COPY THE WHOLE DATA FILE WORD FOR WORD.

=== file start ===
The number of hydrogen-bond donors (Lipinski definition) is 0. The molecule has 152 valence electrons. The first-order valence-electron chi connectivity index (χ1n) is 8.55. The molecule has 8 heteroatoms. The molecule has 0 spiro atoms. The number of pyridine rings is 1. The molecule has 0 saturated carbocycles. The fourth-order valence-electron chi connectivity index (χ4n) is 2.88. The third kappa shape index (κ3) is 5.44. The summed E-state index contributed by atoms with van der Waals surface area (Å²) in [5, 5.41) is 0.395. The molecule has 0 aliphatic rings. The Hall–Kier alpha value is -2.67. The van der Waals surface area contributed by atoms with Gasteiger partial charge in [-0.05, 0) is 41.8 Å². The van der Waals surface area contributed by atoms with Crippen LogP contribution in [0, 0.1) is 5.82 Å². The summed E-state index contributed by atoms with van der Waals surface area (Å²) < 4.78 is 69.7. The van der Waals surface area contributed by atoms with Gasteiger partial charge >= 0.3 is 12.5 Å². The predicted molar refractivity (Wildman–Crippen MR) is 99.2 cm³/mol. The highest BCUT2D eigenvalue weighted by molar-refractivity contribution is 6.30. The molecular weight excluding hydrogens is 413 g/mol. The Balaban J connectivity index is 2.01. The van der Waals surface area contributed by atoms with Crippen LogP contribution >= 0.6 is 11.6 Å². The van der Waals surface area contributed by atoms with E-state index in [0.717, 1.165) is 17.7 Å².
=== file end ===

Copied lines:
The number of hydrogen-bond donors (Lipinski definition) is 0. The molecule has 152 valence electrons. The first-order valence-electron chi connectivity index (χ1n) is 8.55. The molecule has 8 heteroatoms. The molecule has 0 spiro atoms. The number of pyridine rings is 1. The molecule has 0 saturated carbocycles. The fourth-order valence-electron chi connectivity index (χ4n) is 2.88. The third kappa shape index (κ3) is 5.44. The summed E-state index contributed by atoms with van der Waals surface area (Å²) in [5, 5.41) is 0.395. The molecule has 0 aliphatic rings. The Hall–Kier alpha value is -2.67. The van der Waals surface area contributed by atoms with Gasteiger partial charge in [-0.05, 0) is 41.8 Å². The van der Waals surface area contributed by atoms with Crippen LogP contribution in [0, 0.1) is 5.82 Å². The summed E-state index contributed by atoms with van der Waals surface area (Å²) < 4.78 is 69.7. The van der Waals surface area contributed by atoms with Gasteiger partial charge >= 0.3 is 12.5 Å². The predicted molar refractivity (Wildman–Crippen MR) is 99.2 cm³/mol. The highest BCUT2D eigenvalue weighted by molar-refractivity contribution is 6.30. The molecular weight excluding hydrogens is 413 g/mol. The Balaban J connectivity index is 2.01. The van der Waals surface area contributed by atoms with Crippen LogP contribution >= 0.6 is 11.6 Å². The van der Waals surface area contributed by atoms with E-state index in [0.717, 1.165) is 17.7 Å².